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Combining additive genes for slow rusting type of resistance to leaf and stripe rusts in wheat

By: Centro Internacional de Mejoramiento de Maiz y Trigo (CIMMYT), Addis Ababa (Ethiopia) | Singh, R.P.
Contributor(s): Huerta-Espino, J [coaut.] | Rajaram, S [coaut.].
Material type: materialTypeLabelBookAnalytics: Show analyticsPublisher: Addis Ababa (Ethiopia) CIMMYT : 1999ISBN: 92-9146-058-3.Subject(s): Combining ability | Disease resistance | Genetic inheritance | Plant diseases | Puccinia recondita | Puccinia striiformis AGROVOC | Rusts | CIMMYT | Triticum aestivum AGROVOC | Genetics AGROVOCSummary: Slow rusting type of resistance in wheat (Triticum aestivum) to leaf rust (Puccinia recondita tritici) and stripe rust (Puccinia striiformis tritici) is often conferred by a few partially effective, non-hypersensitive type of genes with additive effects. Inheritance studies at CIMMYT have shown that although individually these genes may have small to intermediate effects, combinations of 3 to 5 such genes result in a high level of resistance. We planned a breeding experiment aimed to combine such genes for resistance to both leaf and stripe rusts with high yield potential. Simple crosses were made between parents that had moderate to good levels of slow rusting resistance to both rusts; the F 1S were then top-crossed (three-way) with a third parent that had high yield potential and at least some resistance. Segregating generations were alternated between Ciudad Obregon (28 ºN, 39 m a.s.1., irrigated, high yielding site with high leaf rust pressure) and Toluca (18 ºN, 2640 m a.s.l., high rainfall site with high stripe rust pressure) in Mexico. Selection pressure was mild for resistance but strong for plant morphology in the early segregating generations. Selected plants were advanced to higher generations as bulk. Plants with good morphology and high level of resistance were advanced as pedigree in the F 5 generation. We have identified lines that combine high yield potential with high levels of resistance based on additive genes to both rusts in Mexican and other global environments.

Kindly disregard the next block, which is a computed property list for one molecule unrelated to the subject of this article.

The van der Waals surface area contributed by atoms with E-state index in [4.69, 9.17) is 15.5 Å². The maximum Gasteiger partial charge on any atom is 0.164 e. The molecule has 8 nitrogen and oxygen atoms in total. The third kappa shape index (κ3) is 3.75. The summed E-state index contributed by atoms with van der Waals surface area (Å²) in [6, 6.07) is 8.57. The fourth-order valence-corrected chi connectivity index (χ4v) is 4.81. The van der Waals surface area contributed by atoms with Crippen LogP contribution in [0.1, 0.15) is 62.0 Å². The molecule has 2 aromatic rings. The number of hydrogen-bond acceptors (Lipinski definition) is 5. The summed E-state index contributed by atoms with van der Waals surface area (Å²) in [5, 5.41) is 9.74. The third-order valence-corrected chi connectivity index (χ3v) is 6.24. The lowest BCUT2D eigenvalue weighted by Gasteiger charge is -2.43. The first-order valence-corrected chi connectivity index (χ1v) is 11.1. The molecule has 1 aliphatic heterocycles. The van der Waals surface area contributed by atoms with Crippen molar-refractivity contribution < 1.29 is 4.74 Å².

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Conference proceedings CIMMYT Knowledge Center: John Woolston Library

Lic. Jose Juan Caballero Flores

 

CIMMYT Staff Publications Collection 1 Available 1M629146
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Slow rusting type of resistance in wheat (Triticum aestivum) to leaf rust (Puccinia recondita tritici) and stripe rust (Puccinia striiformis tritici) is often conferred by a few partially effective, non-hypersensitive type of genes with additive effects. Inheritance studies at CIMMYT have shown that although individually these genes may have small to intermediate effects, combinations of 3 to 5 such genes result in a high level of resistance. We planned a breeding experiment aimed to combine such genes for resistance to both leaf and stripe rusts with high yield potential. Simple crosses were made between parents that had moderate to good levels of slow rusting resistance to both rusts; the F 1S were then top-crossed (three-way) with a third parent that had high yield potential and at least some resistance. Segregating generations were alternated between Ciudad Obregon (28 ºN, 39 m a.s.1., irrigated, high yielding site with high leaf rust pressure) and Toluca (18 ºN, 2640 m a.s.l., high rainfall site with high stripe rust pressure) in Mexico. Selection pressure was mild for resistance but strong for plant morphology in the early segregating generations. Selected plants were advanced to higher generations as bulk. Plants with good morphology and high level of resistance were advanced as pedigree in the F 5 generation. We have identified lines that combine high yield potential with high levels of resistance based on additive genes to both rusts in Mexican and other global environments.

Global Wheat Program

English

0007|AGRIS 0101|R99-00CIMPU|AL-Wheat Program

Jose Juan Caballero

INT0610

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Centro Internacional de Mejoramiento de Maíz y Trigo (CIMMYT) © Copyright 2015. Carretera México-Veracruz. Km. 45, El Batán, Texcoco, México, C.P. 56237.
Lunes –Viernes 9:00 am. 17:00 pm. Si tiene cualquier pregunta, contáctenos a CIMMYT-Knowledge-Center@cgiar.org